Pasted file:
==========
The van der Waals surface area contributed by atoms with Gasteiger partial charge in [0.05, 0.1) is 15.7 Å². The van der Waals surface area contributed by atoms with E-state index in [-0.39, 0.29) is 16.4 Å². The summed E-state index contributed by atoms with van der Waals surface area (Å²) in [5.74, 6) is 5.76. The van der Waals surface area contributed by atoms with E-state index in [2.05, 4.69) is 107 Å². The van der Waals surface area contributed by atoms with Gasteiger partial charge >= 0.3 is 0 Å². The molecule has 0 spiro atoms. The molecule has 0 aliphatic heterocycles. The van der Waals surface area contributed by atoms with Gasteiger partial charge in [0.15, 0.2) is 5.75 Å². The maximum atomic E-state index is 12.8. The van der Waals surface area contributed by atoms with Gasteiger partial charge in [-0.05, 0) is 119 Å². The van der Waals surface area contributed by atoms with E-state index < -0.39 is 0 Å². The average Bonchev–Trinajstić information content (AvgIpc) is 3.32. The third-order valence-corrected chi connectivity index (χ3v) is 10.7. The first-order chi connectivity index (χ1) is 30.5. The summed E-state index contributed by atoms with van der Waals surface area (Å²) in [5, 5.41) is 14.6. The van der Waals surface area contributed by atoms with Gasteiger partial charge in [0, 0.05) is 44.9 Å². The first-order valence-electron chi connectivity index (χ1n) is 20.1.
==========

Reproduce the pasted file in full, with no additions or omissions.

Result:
The van der Waals surface area contributed by atoms with Gasteiger partial charge in [0.05, 0.1) is 15.7 Å². The van der Waals surface area contributed by atoms with E-state index in [-0.39, 0.29) is 16.4 Å². The summed E-state index contributed by atoms with van der Waals surface area (Å²) in [5.74, 6) is 5.76. The van der Waals surface area contributed by atoms with E-state index in [2.05, 4.69) is 107 Å². The van der Waals surface area contributed by atoms with Gasteiger partial charge >= 0.3 is 0 Å². The molecule has 0 spiro atoms. The molecule has 0 aliphatic heterocycles. The van der Waals surface area contributed by atoms with Gasteiger partial charge in [0.15, 0.2) is 5.75 Å². The maximum atomic E-state index is 12.8. The van der Waals surface area contributed by atoms with Gasteiger partial charge in [-0.05, 0) is 119 Å². The van der Waals surface area contributed by atoms with E-state index < -0.39 is 0 Å². The average Bonchev–Trinajstić information content (AvgIpc) is 3.32. The third-order valence-corrected chi connectivity index (χ3v) is 10.7. The first-order chi connectivity index (χ1) is 30.5. The summed E-state index contributed by atoms with van der Waals surface area (Å²) in [5, 5.41) is 14.6. The van der Waals surface area contributed by atoms with Gasteiger partial charge in [0, 0.05) is 44.9 Å². The first-order valence-electron chi connectivity index (χ1n) is 20.1.